U.S. congressman supports mandatory biometric screening at U.S.-Canada border
As several members of upstate New York’s congressional delegation criticize a plan to move forward with biometric screening at U.S.-Canada border crossings, U.S. Rep. John Katko (R) says he supports the initiative, according to a report by Auburnpub.com.
In an interview with The Citizen, Katko said that while he acknowledges the potential consequences that the screening could have on northern and western New York, he is primarily focused on how biometric technology could strengthen border security.
“I think we can find a happy medium between the two,” Katko, who is a member of the House Homeland Security Committee and chair of the Subcommittee on Transportation and Protective Security, said. “I think we need to work to do that. Travel and tourism are a large part of our economic opportunities in New York state and in our district. We need to take a look at that.”
The biometric screening technology, which could involve either fingerprinting or iris scans for all those entering and leaving the country, is one of several clauses noted in the executive order signed by President Donald Trump on January 27.
The implementation of biometric screening was initially proposed in the 9/11 Commission Report, however, the executive order called for the expedited completion of the biometric entry/exit tracking system.
The mandatory biometric screening could lead to long queues at border crossings and a negative economic impact on Western and Northern New York communities, such as Buffalo, that tend to attract a large population of Canadian visitors.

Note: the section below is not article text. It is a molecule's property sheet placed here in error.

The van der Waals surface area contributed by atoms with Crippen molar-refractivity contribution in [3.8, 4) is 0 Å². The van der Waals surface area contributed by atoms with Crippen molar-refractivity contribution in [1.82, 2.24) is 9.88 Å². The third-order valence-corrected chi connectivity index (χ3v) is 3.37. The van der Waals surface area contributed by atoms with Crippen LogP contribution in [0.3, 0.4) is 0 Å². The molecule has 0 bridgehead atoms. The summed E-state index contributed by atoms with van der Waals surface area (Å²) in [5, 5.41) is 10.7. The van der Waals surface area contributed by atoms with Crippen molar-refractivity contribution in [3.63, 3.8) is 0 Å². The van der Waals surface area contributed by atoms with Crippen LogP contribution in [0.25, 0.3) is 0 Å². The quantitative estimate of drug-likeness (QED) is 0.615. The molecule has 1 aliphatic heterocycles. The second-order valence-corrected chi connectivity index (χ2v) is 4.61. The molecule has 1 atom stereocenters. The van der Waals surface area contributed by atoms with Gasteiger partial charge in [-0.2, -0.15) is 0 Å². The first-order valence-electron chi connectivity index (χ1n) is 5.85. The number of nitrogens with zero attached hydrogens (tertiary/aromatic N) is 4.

There have been several opponents of the biometric screening including U.S. Rep. Chris Collins (R), who criticized it in a letter to Homeland Security Secretary John Kelly.
Several members of the Northern Border Caucus, such as U.S. Rep. Brian Higgins (D), also signed a letter sent to Kelly expressing the potential adverse effects of the biometric screening.
“Our border infrastructure is already congested, hampering the seamless flow of goods and people across our border and the economic growth potential that comes with it,” Higgins said in a statement. “Adding another checkpoint layer is logistically unfeasible for many bridges and plazas already at capacity and completely counterproductive to efforts that feed our local and national economies.”
Katko is awaiting the results of a security assessment being done at the northern border to decide on what actions need to be taken to reinforce security at U.S.-Canada border crossings. He said the security results will likely be completed in April.
The first bill Katko introduced in Congress was an initiative calling for a northern border security review, which was approved by the House and Senate and signed into law by former President Barack Obama in late 2016.
“We should let that dictate how we proceed going forward,” Katko said. “Obviously we always have to be mindful of the economic impact of such rules. I think that report is going to inform us that there are security vulnerabilities on our (northern) border. I also think that we can work with our counterparts in Canada and the U.S. to make sure that we don’t unduly disrupt commerce.”